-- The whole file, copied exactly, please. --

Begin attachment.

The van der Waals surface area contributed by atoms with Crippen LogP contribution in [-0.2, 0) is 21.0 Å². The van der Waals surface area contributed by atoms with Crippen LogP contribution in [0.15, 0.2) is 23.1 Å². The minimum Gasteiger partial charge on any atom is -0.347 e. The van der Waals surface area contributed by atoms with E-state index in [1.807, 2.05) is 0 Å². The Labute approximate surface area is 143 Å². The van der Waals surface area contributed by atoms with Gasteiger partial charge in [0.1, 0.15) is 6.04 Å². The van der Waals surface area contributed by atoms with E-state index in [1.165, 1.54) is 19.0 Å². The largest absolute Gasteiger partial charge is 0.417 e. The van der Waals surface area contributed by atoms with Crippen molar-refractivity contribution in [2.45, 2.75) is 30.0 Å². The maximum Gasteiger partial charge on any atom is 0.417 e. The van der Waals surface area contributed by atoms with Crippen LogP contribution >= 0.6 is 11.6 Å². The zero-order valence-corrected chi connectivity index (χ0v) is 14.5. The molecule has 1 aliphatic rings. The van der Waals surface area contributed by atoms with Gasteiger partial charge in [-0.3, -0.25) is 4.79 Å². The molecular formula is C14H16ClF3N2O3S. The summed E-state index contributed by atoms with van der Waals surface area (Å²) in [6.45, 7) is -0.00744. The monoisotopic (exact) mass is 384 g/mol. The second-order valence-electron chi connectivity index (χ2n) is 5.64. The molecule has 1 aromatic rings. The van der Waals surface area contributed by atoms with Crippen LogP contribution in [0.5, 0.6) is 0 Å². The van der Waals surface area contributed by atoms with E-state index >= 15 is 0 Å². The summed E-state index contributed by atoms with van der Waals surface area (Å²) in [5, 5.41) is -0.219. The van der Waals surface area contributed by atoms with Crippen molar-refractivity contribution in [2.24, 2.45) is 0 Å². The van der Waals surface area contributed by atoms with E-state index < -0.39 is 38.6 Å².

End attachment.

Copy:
The van der Waals surface area contributed by atoms with Crippen LogP contribution in [-0.2, 0) is 21.0 Å². The van der Waals surface area contributed by atoms with Crippen LogP contribution in [0.15, 0.2) is 23.1 Å². The minimum Gasteiger partial charge on any atom is -0.347 e. The van der Waals surface area contributed by atoms with E-state index in [1.807, 2.05) is 0 Å². The Labute approximate surface area is 143 Å². The van der Waals surface area contributed by atoms with Gasteiger partial charge in [0.1, 0.15) is 6.04 Å². The van der Waals surface area contributed by atoms with E-state index in [1.165, 1.54) is 19.0 Å². The largest absolute Gasteiger partial charge is 0.417 e. The van der Waals surface area contributed by atoms with Crippen molar-refractivity contribution in [2.45, 2.75) is 30.0 Å². The maximum Gasteiger partial charge on any atom is 0.417 e. The van der Waals surface area contributed by atoms with Crippen LogP contribution >= 0.6 is 11.6 Å². The zero-order valence-corrected chi connectivity index (χ0v) is 14.5. The molecule has 1 aliphatic rings. The van der Waals surface area contributed by atoms with Gasteiger partial charge in [-0.3, -0.25) is 4.79 Å². The molecular formula is C14H16ClF3N2O3S. The summed E-state index contributed by atoms with van der Waals surface area (Å²) in [6.45, 7) is -0.00744. The monoisotopic (exact) mass is 384 g/mol. The second-order valence-electron chi connectivity index (χ2n) is 5.64. The molecule has 1 aromatic rings. The van der Waals surface area contributed by atoms with Crippen LogP contribution in [0.5, 0.6) is 0 Å². The van der Waals surface area contributed by atoms with E-state index >= 15 is 0 Å². The summed E-state index contributed by atoms with van der Waals surface area (Å²) in [5, 5.41) is -0.219. The van der Waals surface area contributed by atoms with Crippen molar-refractivity contribution in [2.24, 2.45) is 0 Å². The van der Waals surface area contributed by atoms with E-state index < -0.39 is 38.6 Å².